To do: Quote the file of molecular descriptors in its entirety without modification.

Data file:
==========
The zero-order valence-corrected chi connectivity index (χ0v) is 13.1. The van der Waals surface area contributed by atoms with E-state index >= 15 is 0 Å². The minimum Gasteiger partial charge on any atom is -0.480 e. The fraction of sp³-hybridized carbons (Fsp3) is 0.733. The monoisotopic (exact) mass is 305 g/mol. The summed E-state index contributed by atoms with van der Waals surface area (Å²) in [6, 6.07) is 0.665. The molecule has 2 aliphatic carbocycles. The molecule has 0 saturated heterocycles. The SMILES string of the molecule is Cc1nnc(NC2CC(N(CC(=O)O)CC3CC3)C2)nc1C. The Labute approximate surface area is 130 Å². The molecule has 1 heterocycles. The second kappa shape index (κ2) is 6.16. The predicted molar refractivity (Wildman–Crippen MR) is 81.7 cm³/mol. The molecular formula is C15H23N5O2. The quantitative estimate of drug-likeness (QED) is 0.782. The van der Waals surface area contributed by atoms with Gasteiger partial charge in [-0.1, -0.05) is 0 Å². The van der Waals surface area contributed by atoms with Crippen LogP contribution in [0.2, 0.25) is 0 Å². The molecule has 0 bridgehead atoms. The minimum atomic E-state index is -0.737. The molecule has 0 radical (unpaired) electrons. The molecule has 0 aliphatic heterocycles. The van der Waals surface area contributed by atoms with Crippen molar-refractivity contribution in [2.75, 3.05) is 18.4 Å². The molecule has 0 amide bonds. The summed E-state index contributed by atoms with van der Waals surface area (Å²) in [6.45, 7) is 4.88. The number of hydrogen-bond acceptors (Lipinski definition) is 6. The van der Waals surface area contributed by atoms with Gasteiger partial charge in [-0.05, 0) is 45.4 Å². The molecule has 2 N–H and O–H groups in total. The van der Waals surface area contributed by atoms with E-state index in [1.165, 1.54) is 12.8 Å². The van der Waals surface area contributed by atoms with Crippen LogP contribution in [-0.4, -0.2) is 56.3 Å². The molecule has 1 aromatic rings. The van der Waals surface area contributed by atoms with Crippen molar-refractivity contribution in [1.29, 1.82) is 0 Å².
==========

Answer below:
The zero-order valence-corrected chi connectivity index (χ0v) is 13.1. The van der Waals surface area contributed by atoms with E-state index >= 15 is 0 Å². The minimum Gasteiger partial charge on any atom is -0.480 e. The fraction of sp³-hybridized carbons (Fsp3) is 0.733. The monoisotopic (exact) mass is 305 g/mol. The summed E-state index contributed by atoms with van der Waals surface area (Å²) in [6, 6.07) is 0.665. The molecule has 2 aliphatic carbocycles. The molecule has 0 saturated heterocycles. The SMILES string of the molecule is Cc1nnc(NC2CC(N(CC(=O)O)CC3CC3)C2)nc1C. The Labute approximate surface area is 130 Å². The molecule has 1 heterocycles. The second kappa shape index (κ2) is 6.16. The predicted molar refractivity (Wildman–Crippen MR) is 81.7 cm³/mol. The molecular formula is C15H23N5O2. The quantitative estimate of drug-likeness (QED) is 0.782. The van der Waals surface area contributed by atoms with Gasteiger partial charge in [-0.1, -0.05) is 0 Å². The van der Waals surface area contributed by atoms with Crippen LogP contribution in [0.2, 0.25) is 0 Å². The molecule has 0 bridgehead atoms. The minimum atomic E-state index is -0.737. The molecule has 0 radical (unpaired) electrons. The molecule has 0 aliphatic heterocycles. The van der Waals surface area contributed by atoms with Crippen molar-refractivity contribution in [2.75, 3.05) is 18.4 Å². The molecule has 0 amide bonds. The summed E-state index contributed by atoms with van der Waals surface area (Å²) in [6.45, 7) is 4.88. The number of hydrogen-bond acceptors (Lipinski definition) is 6. The van der Waals surface area contributed by atoms with Gasteiger partial charge in [-0.05, 0) is 45.4 Å². The molecule has 2 N–H and O–H groups in total. The van der Waals surface area contributed by atoms with E-state index in [1.165, 1.54) is 12.8 Å². The van der Waals surface area contributed by atoms with Crippen LogP contribution in [-0.4, -0.2) is 56.3 Å². The molecule has 1 aromatic rings. The van der Waals surface area contributed by atoms with Crippen molar-refractivity contribution in [1.29, 1.82) is 0 Å².